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This abstract was last modified on May 1, 2018 at 10:26 a.m..

Virginia Tech
Corresponding Faculty Member: Stephanie Voshell
This abstract will NOT be considered for a talk.
Novel mycobacteriophages Crespo and Dietrick: a comparison of genome length and structure
Jesse R Janoski, Brenna V DeBellas, Antonia C Broussard, Steven T Carter, Justice S Coggin, Alexandra I Crawford, Isabella A Crespo, Emma C Dodd, Christine M Ellis, Alexandra M Ellison, Marc O Hidalgo, Isabella Kim, Tessa A Kovats, Chanida Lerdritsomboon, Charles H Lynam, Caroline M McKenna, Catherine M Meyer, Benjamin R Nickerson, Quentin F Pitts, Soshiant A Raeesian, Sierra B Raney, Patrick J Reyes, Alyssa M Simon, Rachel M Smith, Corinne A Tran, Rebecca G Truban, Victor Van, Courtney L Walker, Megan E Walter, Nicole M Whalley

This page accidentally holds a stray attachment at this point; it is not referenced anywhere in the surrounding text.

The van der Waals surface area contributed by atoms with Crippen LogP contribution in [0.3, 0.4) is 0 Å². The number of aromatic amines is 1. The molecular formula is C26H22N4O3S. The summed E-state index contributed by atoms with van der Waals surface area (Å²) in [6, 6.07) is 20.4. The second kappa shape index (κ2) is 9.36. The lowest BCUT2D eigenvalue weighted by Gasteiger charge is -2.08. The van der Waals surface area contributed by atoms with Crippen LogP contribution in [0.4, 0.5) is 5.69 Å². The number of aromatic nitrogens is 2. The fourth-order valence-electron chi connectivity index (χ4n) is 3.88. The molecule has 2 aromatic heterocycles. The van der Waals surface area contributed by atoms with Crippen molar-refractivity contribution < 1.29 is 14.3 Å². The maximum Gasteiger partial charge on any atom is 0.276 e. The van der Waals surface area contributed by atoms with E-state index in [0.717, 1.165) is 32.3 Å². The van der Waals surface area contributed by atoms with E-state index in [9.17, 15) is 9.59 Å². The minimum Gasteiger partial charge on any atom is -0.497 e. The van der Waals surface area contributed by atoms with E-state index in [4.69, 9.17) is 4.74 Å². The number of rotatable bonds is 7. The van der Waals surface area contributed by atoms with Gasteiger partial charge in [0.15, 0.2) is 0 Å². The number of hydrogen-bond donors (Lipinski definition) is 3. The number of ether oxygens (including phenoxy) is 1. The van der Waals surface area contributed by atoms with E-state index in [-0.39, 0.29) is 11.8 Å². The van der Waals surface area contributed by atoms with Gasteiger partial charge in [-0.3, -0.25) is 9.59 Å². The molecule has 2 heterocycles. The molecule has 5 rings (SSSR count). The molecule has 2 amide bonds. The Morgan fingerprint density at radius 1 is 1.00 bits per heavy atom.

Two novel mycobacteriophages, Crespo and Dietrick, were isolated, characterized, and annotated by students in the Virginia Tech Phage Hunters laboratory during the 2017-2018 academic year. Crespo belongs to the G1 subcluster, a group of phage with relatively short genomes, while Dietrick is a C1 phage. Phages in the C cluster are known for having large genomes. Dietrick’s genome size (153,582 bp) is over three times larger than that of Crespo (41,902 bp). Additionally, Dietrick is a lytic myoviridae phage, while Crespo displays the more common siphoviridae morphology and contains genes typically found in temperate phages. Crespo and Dietrick are excellent models to compare and contrast genetic elements related to both morphology and life cycles. The massive difference in genome size also offers insight into the minimal number of genes needed for a phage to function and highlights genes that likely perform other non-crucial roles.